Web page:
Health charities say patients need a stronger voice
A group of 40 charities says the government's plans for health changes in England must be revised to give a voice to the most vulnerable patients.
They say the current proposals fail to ensure that patients will be properly consulted in the planning of services.
The charities have issued a statement setting out six "much-needed" changes.
The coalition government says there will be substantive changes, and describes feedback from organisations such as these as "invaluable".
This statement has a long and impressive list of signatories, including the Alzheimer's Society, the Patient's Association and the National Autistic Society.
The charities set out a series of demands designed to ensure that the public, patients and carers have a say - especially those least able to speak up for themselves.
"Seeking out views"
That means requiring GP consortia - which will handle most of the NHS budget - to be proactive in seeking out their views.
They also call for changes to improve the links between health and social care, a stronger system of patient advocacy, and better access to specialised services for people with complex needs.
The statement says the uncertainty surrounding the NHS does not help anyone, but it welcomes the government's listening exercise.
"The Department of Health needs to use this time to substantially improve the Health and Social Care Bill," it says.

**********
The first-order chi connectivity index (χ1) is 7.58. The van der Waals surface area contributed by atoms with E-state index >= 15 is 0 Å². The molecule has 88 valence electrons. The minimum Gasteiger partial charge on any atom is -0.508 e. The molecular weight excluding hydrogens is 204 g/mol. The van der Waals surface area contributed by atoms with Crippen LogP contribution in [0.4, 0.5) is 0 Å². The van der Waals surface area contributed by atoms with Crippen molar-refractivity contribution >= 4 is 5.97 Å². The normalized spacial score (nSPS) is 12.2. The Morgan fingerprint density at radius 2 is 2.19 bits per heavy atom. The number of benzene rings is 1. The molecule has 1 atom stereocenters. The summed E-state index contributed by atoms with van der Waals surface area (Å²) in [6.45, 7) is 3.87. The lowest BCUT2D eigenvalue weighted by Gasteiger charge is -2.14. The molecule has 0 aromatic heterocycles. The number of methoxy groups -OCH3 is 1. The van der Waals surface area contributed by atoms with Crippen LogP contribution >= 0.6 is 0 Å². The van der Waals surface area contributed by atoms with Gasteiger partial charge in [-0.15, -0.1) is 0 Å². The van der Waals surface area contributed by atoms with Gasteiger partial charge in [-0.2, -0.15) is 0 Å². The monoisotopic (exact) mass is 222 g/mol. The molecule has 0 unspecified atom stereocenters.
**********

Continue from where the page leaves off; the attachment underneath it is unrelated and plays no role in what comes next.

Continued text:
Patient Association chief executive Katherine Murphy said the organisation was constantly hearing on its helpline from people who were worried about the changes.
"Patients are worried about GP commissioning - will GPs deviate from the clinical to the commercial? Will they be referred on to the best services or those that are going to make their GP more money? Will the changes mean shorter appointment times with GPs as they have to focus on balancing the books?"
Mencap's chief executive, Mark Goldring, said it was vital to ensure that the health system worked for the most vulnerable patients.
"It is essential that the government keeps patients at the heart of NHS reforms and ensure that the most vulnerable in our society, such as those with a learning disability, have access to the good quality healthcare they need."
National Autistic Society chief executive Mark Lever called for greater clarity.
"We need a clearer indication from the Department of Health about exactly what the future will look like for NHS services", he said.
The charities' intervention comes just a day after Deputy Prime Minister Nick Clegg said that the right kind of reform came "from the patients' point of view".
In a statement a Department of Health spokesperson said: "We agree that patients need to be at the heart of modernising the NHS - this has always been the central aim of our plans. But we recognise that there have been some concerns, and feedback from organisations such as these is invaluable to make sure we get this right.
"The health secretary has been clear that there will be substantive changes to the bill if they deliver improvements for patients. We await the recommendations from the NHS Future Forum, expected next month."